Have you ever heard of the alignment system? If not, that’s ok! I’m here to give you a quick explanation.
The Alignment system is used in storytelling to explain a character’s ethical and moral views. It’s really useful for helping to create character identities. So we decided to see if it could be used to categorize the identities of books! So, without much further ado, let’s find out!
Books to Read Based on Where They Fall on the Alignment System
Love From A to Z by S.K. Ali
A Lawful Good person has a really strong moral compass. When they see injustices, they need to fight it. They’re also incredibly truthful and willing to help those in need. Zayneb in Love From A to Z definitely falls into this category. In fact her need to speak out against her Islamophobic teacher is what gets her suspended. Which leads her to starting her spring break trip early and meeting Adam. Maybe her need to tell the truth might just help him to tell his father about his multiple sclerosis diagnosis.
Scythe by Neal Shusterman
Someone who is Neutral Good is devoted to helping others, but they also believe in regulation. They believe in doing what’s right for the greater good even if it means pushing the boundaries of the laws. The world in which the story of Scythe takes place is definitely neutral good. There is complete order. There is no hunger, disease, war, or misery. But in order to maintain this world the Scythes were created for population control, I think it’s safe to say that killing for the betterment of the whole would definitely be considered pushing the boundaries of the laws.
Shatter the Sky by Rebecca Kim Wells
People who are Chaotic Good have a really strong moral compass but are also super individualistic. They’re not big fans of rules and give little thought to what is expected of them. What drives them is what they believe is right and good. Maren is the reluctant hero of Shatter the Sky. At the beginning she dreams only of settling down with her girlfriend, Kaia, but that all changes when Kaia is abducted. Maren isn’t much of a rule follower, so in order to do what’s right to get back her girlfriend, she goes undercover as an apprentice to steal one of the Emperor’s coveted dragons.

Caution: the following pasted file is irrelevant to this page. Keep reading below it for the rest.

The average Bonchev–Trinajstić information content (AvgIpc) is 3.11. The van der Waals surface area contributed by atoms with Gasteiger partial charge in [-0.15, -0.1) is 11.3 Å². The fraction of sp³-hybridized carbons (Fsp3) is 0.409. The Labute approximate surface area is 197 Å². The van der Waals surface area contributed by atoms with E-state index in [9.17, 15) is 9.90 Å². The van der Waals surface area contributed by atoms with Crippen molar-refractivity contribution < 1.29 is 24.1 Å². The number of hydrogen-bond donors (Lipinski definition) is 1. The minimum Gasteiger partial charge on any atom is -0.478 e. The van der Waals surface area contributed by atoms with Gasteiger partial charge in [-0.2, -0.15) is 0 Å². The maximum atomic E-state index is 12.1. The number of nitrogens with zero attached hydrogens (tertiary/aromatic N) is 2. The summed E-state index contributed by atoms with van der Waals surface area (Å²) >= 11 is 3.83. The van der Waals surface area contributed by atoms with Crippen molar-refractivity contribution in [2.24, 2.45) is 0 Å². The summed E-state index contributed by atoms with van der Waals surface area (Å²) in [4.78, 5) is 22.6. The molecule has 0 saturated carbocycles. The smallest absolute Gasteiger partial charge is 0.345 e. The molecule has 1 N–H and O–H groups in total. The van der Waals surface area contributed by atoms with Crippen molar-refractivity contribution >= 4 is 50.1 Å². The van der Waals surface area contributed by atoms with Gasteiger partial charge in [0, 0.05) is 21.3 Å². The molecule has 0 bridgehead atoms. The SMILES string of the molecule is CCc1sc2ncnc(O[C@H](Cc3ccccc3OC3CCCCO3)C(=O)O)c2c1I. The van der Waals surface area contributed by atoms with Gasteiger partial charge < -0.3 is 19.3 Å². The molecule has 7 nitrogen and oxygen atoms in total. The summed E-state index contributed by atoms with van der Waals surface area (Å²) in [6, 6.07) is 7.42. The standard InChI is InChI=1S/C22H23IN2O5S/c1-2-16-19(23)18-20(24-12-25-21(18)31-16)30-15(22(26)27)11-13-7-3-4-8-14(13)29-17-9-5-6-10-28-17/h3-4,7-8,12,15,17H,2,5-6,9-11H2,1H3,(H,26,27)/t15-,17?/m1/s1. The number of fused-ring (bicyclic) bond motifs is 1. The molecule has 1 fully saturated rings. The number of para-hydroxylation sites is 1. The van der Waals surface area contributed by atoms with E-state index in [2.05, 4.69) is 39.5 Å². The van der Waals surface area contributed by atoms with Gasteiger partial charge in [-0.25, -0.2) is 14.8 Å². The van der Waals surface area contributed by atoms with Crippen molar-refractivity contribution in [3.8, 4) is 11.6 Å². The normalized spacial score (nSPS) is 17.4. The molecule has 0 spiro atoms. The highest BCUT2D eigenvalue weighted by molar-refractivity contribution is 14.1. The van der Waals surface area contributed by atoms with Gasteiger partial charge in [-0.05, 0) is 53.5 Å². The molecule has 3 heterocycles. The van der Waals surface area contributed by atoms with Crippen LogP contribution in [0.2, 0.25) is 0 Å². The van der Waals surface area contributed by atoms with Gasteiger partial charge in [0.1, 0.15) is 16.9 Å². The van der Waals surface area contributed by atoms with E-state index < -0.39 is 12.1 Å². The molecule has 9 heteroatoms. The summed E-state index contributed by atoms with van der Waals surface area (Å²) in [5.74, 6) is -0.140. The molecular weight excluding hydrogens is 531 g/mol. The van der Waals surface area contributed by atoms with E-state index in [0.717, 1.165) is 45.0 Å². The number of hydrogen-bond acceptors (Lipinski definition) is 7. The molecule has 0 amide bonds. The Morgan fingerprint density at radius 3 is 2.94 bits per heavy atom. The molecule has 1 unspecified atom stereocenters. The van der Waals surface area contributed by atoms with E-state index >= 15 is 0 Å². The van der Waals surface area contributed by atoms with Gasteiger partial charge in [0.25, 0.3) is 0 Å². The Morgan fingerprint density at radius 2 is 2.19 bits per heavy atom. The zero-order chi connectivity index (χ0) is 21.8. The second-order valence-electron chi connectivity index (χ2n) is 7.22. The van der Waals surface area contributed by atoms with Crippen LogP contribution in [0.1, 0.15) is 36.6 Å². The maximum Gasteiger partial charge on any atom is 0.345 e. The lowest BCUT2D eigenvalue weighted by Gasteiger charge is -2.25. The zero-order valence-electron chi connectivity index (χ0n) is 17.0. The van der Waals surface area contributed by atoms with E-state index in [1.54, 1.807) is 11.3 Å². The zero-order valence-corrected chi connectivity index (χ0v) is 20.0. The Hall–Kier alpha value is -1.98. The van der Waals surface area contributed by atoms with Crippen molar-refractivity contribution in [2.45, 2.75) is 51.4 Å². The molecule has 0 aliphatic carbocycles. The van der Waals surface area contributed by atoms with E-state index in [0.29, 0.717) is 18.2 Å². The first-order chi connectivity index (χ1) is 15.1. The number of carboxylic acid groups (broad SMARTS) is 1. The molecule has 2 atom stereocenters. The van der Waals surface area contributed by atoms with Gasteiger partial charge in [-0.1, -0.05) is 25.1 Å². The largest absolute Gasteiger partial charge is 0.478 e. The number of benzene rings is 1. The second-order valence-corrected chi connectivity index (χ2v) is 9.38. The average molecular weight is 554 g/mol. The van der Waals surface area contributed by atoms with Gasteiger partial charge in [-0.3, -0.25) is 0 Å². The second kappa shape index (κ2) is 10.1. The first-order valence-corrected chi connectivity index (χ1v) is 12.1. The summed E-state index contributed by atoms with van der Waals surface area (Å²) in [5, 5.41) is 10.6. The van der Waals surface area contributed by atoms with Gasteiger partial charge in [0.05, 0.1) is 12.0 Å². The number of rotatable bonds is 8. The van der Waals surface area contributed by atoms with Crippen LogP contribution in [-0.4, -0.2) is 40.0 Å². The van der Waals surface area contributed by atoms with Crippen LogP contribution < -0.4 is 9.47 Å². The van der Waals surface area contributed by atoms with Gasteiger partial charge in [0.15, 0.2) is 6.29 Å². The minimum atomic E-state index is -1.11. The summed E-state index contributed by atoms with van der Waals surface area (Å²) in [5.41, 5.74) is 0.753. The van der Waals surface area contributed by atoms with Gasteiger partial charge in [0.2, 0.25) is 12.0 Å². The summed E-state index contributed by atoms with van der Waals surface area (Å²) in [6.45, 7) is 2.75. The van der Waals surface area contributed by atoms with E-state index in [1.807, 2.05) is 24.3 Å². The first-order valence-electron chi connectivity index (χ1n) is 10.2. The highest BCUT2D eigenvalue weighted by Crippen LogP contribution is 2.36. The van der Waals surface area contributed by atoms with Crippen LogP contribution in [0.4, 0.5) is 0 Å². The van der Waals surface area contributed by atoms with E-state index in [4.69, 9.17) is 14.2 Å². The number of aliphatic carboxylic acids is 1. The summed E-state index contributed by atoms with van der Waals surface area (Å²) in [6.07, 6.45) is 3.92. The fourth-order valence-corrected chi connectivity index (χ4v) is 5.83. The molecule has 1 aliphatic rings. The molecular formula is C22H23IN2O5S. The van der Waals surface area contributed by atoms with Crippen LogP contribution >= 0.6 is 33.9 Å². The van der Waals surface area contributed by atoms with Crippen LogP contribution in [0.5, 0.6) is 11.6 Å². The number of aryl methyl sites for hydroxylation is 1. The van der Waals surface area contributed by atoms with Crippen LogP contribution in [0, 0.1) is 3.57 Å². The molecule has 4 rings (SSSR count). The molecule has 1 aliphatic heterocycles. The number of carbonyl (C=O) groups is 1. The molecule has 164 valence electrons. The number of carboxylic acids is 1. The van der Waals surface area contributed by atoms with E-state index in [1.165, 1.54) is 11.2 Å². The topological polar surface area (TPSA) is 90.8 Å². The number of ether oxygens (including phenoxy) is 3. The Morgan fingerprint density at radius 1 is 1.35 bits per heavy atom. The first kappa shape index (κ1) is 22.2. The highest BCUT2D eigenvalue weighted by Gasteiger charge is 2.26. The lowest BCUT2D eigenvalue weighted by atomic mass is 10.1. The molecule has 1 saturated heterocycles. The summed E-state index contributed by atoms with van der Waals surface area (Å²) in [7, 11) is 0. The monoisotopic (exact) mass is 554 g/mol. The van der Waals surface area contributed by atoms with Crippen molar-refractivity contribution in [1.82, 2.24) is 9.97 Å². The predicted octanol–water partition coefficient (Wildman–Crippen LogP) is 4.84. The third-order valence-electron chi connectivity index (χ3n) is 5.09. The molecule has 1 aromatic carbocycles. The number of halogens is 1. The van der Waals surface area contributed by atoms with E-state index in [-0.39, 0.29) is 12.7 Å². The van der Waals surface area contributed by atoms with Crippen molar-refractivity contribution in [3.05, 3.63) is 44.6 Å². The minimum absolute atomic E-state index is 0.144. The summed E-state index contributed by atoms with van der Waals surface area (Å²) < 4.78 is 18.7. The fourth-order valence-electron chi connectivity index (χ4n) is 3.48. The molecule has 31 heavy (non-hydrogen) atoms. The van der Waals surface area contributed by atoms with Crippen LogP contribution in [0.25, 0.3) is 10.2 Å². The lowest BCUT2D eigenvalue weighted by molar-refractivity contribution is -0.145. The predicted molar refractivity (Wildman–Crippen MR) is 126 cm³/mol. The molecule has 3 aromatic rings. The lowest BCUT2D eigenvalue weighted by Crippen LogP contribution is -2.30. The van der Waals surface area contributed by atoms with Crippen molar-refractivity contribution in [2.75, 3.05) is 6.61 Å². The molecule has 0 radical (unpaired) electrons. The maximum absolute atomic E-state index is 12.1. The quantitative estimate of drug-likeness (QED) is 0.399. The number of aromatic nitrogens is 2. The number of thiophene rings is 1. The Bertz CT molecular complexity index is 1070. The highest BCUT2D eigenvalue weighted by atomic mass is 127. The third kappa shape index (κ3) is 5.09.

Five Feet Apart by Rachael Lippincott
Neat, methodical, precise. Those are just a few words to describe Stella. Oh! Woops! I meant to say Lawful Neutral characters. Stella in Five Feet Apart is all about order and organization and just hates chaos. She has a chart and to-do list for it seems like everything. Lawful neutral characters hate chaos, so it only makes sense that she’d offer to organize Will’s charts.
Permanent Record by Mary H.K. Choi
Someone who is True Neutral does what sounds like a good idea, they’re self-reliant, fair, and maybe a bit indifferent to other people. Honestly this is probably the most normal of all the alignments and the one the most people fall into. Pablo definitely does. He’s just a normal guy, working in a bodega (avoiding all his credit card bills but lets not think about that) when pop star Leanna Smart walks in at 4 am and a whirlwind romance begins!
How We Became Wicked by Alexander Yates
A Chaotic Neutral character is unpredictable and follows whatever whim tickles their fancy at any given moment. They’re also very individualistic, so a book filled with zombie-esque characters is definitely packed full of some of these. And I know you’re sitting there thinking “ummm no, a zombie is just pure evil” well these zombies also like ice cream so they can’t be THAT evil, right?
Cursed by Thomas Wheeler and Frank Miller
Someone who can be categorized as Lawful Evil, likes hierarchy and order. They tend to have a very strong moral code while also taking what they want. For instance Father Carden from Cursed is definitely a lawful evil character. Throughout the book he kills and gains power all in the name of religion. His belief that he is doing what is right and morally good is one of the most terrifying aspects of his character. Also the fact that he never seems to be the one actually doing the killing and just has others do it for him, just makes him more scary.
The Lady Rogue by Jenn Bennett
Ok, honestly this one scares me the most. Neutral Evil is evil for evil’s sake. They have no morals and almost zero variation. Neutral Evil characters look out for themselves and will do what ever they can get away with. I don’t know about you but I’d say a book inspired by Vlad the Impaler would fall into this category. Ok maybe not the book, but the villain definitely does!
The Red Scrolls of Magic by Cassandra Clare and Wesley Chu
Chaotic Evil personalities love greed, destruction and ooze hatred. They’re hot-tempered, vicious, and just all-around unpredictable. Chaotic Evil personalities are frequently called demonic because, lets face it, most demons fall into this category. So what better book to read than one packed full of demons as well as a demon-worshipping cult.